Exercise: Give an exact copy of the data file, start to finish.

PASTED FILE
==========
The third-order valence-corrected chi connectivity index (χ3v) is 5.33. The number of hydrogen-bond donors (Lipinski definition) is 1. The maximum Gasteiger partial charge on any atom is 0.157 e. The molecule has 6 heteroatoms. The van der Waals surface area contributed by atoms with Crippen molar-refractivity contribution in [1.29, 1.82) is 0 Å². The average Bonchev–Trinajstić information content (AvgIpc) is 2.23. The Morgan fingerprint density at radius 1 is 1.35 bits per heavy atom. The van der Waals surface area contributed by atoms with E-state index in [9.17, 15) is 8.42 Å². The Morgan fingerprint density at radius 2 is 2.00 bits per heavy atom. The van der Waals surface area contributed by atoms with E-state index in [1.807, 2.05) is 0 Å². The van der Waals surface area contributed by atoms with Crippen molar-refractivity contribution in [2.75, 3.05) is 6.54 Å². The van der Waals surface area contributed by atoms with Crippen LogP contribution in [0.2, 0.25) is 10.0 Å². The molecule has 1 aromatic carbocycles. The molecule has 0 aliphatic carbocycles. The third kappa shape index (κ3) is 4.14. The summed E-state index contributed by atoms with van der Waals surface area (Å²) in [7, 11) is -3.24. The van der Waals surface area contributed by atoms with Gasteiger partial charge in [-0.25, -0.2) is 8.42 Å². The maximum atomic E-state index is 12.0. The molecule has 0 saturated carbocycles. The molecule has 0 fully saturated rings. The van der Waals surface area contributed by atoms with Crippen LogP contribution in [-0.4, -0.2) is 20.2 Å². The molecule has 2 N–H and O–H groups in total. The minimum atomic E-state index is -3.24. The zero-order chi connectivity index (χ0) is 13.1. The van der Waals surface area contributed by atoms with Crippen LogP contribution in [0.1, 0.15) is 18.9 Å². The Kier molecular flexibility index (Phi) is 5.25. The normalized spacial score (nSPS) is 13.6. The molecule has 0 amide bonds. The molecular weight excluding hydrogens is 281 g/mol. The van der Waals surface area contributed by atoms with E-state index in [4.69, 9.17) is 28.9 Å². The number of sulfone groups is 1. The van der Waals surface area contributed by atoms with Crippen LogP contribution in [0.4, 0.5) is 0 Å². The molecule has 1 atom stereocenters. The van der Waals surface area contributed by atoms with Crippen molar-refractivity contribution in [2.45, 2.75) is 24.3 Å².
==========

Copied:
The third-order valence-corrected chi connectivity index (χ3v) is 5.33. The number of hydrogen-bond donors (Lipinski definition) is 1. The maximum Gasteiger partial charge on any atom is 0.157 e. The molecule has 6 heteroatoms. The van der Waals surface area contributed by atoms with Crippen molar-refractivity contribution in [1.29, 1.82) is 0 Å². The average Bonchev–Trinajstić information content (AvgIpc) is 2.23. The Morgan fingerprint density at radius 1 is 1.35 bits per heavy atom. The van der Waals surface area contributed by atoms with E-state index in [9.17, 15) is 8.42 Å². The Morgan fingerprint density at radius 2 is 2.00 bits per heavy atom. The van der Waals surface area contributed by atoms with E-state index in [1.807, 2.05) is 0 Å². The van der Waals surface area contributed by atoms with Crippen molar-refractivity contribution in [2.75, 3.05) is 6.54 Å². The van der Waals surface area contributed by atoms with Crippen LogP contribution in [0.2, 0.25) is 10.0 Å². The molecule has 1 aromatic carbocycles. The molecule has 0 aliphatic carbocycles. The third kappa shape index (κ3) is 4.14. The summed E-state index contributed by atoms with van der Waals surface area (Å²) in [7, 11) is -3.24. The van der Waals surface area contributed by atoms with Gasteiger partial charge in [-0.25, -0.2) is 8.42 Å². The maximum atomic E-state index is 12.0. The molecule has 0 saturated carbocycles. The molecule has 0 fully saturated rings. The van der Waals surface area contributed by atoms with Crippen LogP contribution in [-0.4, -0.2) is 20.2 Å². The molecule has 2 N–H and O–H groups in total. The minimum atomic E-state index is -3.24. The zero-order chi connectivity index (χ0) is 13.1. The van der Waals surface area contributed by atoms with Crippen LogP contribution in [0.1, 0.15) is 18.9 Å². The Kier molecular flexibility index (Phi) is 5.25. The normalized spacial score (nSPS) is 13.6. The molecule has 0 amide bonds. The molecular weight excluding hydrogens is 281 g/mol. The van der Waals surface area contributed by atoms with E-state index in [4.69, 9.17) is 28.9 Å². The number of sulfone groups is 1. The van der Waals surface area contributed by atoms with Crippen LogP contribution in [0.4, 0.5) is 0 Å². The molecule has 1 atom stereocenters. The van der Waals surface area contributed by atoms with Crippen molar-refractivity contribution in [2.45, 2.75) is 24.3 Å².